Two young fellows from Bergkirchen were walking through the wood one evening to visit their sweethearts, when they heard a wild barking of dogs in the air above them, and a voice calling out between 'Iwto, hoto!' It was
Hackelblock the wild hunter, with his hunt. One of the men had the hardihood to mock his 'hoto, hoto.' Hackelblock with his hounds came up, and set the whole pack upon the infatuated man; from that hour not a trace has been found of the poor fellow.* This in Westphalia.
       The Low Saxon legend says,
Hans von Hackelnberg was chief rouster of the hounds to the Duke of Brunswick, and a mighty woodman, said to have died in 1521 (some say, born that year, died 1581), Landau's Jagd 190. His tombstone is three leagues from Goslar, in the garden of an inn called the Klepperkrug. He had a bad dream one night; he fancied he was fighting a terrific boar and got beaten at last. He actually met the beast soon after, and brought it down after a hard fight; in the joy of his victory he kicked at the boar, crying 'now slash if you can!' But he had kicked with such force, that the sharp tusk went through his boot, and injured his foot.
He thought little of the wound at first, but the foot swelled so that the boot had to be cut off his
leg, and a speedy death ensued. Some say he lies buried at Wülperode near Hornburg. This Hackelnberg 'fatsches' in storm and rain, with carriage, horses and hounds, through the Thüringerwald, the Harz, and above all the Hackel (a forest between Halberstadt, Groningen and Derenburg, conf. Praet. weltb. 1, 88). On his deathbed he would not hear a word about heaven, and to the minister's exhortations he replied: 'the Lord may keep his heaven, so ho leave me my hunting;' whereupon the parson spoke : 'hunt then till the Day of Judgment!' which saying is fulfilled unto this day.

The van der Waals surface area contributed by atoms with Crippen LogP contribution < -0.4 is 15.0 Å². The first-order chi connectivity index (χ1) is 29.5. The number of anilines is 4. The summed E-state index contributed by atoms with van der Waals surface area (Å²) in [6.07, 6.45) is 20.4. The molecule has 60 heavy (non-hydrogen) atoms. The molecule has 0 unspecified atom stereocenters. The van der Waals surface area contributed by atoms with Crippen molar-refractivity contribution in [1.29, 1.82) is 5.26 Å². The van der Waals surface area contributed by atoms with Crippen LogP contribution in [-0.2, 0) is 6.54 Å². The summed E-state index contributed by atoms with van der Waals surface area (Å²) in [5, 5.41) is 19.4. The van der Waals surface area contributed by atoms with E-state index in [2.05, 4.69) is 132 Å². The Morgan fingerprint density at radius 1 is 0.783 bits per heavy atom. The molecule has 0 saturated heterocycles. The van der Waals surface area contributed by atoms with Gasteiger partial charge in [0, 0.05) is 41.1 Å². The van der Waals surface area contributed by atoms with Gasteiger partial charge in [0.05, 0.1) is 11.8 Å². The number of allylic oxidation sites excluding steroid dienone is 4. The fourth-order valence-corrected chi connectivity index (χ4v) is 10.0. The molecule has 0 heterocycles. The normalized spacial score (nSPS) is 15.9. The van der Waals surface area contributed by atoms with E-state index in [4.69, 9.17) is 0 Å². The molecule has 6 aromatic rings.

A faint baying or yelping of hounds gives warning of his approach, before him flies a nightowl named by the people Tutosel (tut-ursel, tooting Ursula). Travellers, when he comes their way, fall silently on their faces, and let him pass by; they hear a barking of dogs and the huntsman's 'huhu!' Tutosel is said to have been a nun, who after her death joined Hackelnberg and mingled her tuhu with his huhu? The people of Altmark place a wild hunter named Halckeberg in the Dromling, and make him ride down by night with horses and hounds from the Harz into the Dromling (Temme, p. 37). Ad. Kulin no. 17 calls him Hackenberg and Hackelberg: he too is said to have hunted on Sundays, and forced all the peasants in his parish to turn out with him; but one day a pair of horsemen suddenly galloped up to him, each calling to him to come along. One looked wild and fierce, and fire spirted out of his horse's nose and mouth; the left-hand rider seemed more quiet and mild, but Hackelberg turned to the wild one, who galloped off with him, and in his company he must hunt until the Last Day. Kuhn has written down some more stories of the wild hunter without proper names, nos. 63.175. There are others again, which tell how Hackelberg dwelt in the Soiling, near Uslar, that he had lived in the fear of God, but his heart was so much in the chase, that on his deathbed he prayed God, that for his share of heaven he might be let hunt in the Soiling till the Judgment-day. His wish became his doom, and oft in that forest one hears by night both bark of hound and horrible blast of horn. His grave is in the Soiling too, the arrangement of the stones is minutely described; two black hounds rest beside him. And lastly, Kuhn's no. 205 and Temme's Altmark p. 106 inform us of a heath-rider Bdren, whose burial-place is shewn on the heath near Gritnnitz in the Ukermark; this Bdren's dream of the stumpfschwanz (bobtail, i.e. boar) points unmistakably to Hackelbürend. The irreconcilable diversity of domiciles is enough to shew, in the teeth of tombstones, that these accounts all deal with a mythical being : a name that crops up in such various localities must be more than historical. I am disposed to pronounce the Westph. form Hackelberend the most ancient and genuine. An OHG. hahhul [Goth, hakuls], ON. hokull m. and hekla f., AS. hacele f., means garment, cloak, cowl, armour; hence hakolberand is OS. for a man in armour, cf. OS. wapanberand (armiger), AS. asscberend, garberend, helmb., sweordb. (Gramm. 2, 589). And now remember Oðin's dress (p. 146) : the god appears in a broad-brimmed hat, a blue and spotted cloak (hekla, bla, flekkott) ; hakolberand is unmistakably an OS. epithet of the heathen god Wodan, which was gradually corrupted into Hackelberg, Hackenberg, Hackelblock.